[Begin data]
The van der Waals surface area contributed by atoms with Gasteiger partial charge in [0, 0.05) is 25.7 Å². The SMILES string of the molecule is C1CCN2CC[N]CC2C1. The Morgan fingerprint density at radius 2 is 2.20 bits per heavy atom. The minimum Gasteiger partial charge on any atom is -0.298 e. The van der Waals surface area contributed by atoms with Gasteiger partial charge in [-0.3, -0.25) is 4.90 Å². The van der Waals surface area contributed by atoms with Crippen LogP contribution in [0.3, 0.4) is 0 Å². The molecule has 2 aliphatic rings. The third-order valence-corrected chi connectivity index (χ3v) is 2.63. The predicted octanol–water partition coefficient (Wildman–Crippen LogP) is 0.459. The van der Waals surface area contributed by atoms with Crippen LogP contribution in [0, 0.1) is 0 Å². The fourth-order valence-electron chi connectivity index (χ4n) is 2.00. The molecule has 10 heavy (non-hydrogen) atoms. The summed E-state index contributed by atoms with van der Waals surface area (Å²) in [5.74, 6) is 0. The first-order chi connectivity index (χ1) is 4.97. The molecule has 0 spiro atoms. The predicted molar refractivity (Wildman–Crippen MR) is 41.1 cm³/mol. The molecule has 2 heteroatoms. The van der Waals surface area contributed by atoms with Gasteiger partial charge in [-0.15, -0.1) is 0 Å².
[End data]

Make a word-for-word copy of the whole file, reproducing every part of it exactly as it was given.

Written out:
The van der Waals surface area contributed by atoms with Gasteiger partial charge in [0, 0.05) is 25.7 Å². The SMILES string of the molecule is C1CCN2CC[N]CC2C1. The Morgan fingerprint density at radius 2 is 2.20 bits per heavy atom. The minimum Gasteiger partial charge on any atom is -0.298 e. The van der Waals surface area contributed by atoms with Gasteiger partial charge in [-0.3, -0.25) is 4.90 Å². The van der Waals surface area contributed by atoms with Crippen LogP contribution in [0.3, 0.4) is 0 Å². The molecule has 2 aliphatic rings. The third-order valence-corrected chi connectivity index (χ3v) is 2.63. The predicted octanol–water partition coefficient (Wildman–Crippen LogP) is 0.459. The van der Waals surface area contributed by atoms with Crippen LogP contribution in [0, 0.1) is 0 Å². The fourth-order valence-electron chi connectivity index (χ4n) is 2.00. The molecule has 10 heavy (non-hydrogen) atoms. The summed E-state index contributed by atoms with van der Waals surface area (Å²) in [5.74, 6) is 0. The first-order chi connectivity index (χ1) is 4.97. The molecule has 0 spiro atoms. The predicted molar refractivity (Wildman–Crippen MR) is 41.1 cm³/mol. The molecule has 2 heteroatoms. The van der Waals surface area contributed by atoms with Gasteiger partial charge in [-0.15, -0.1) is 0 Å².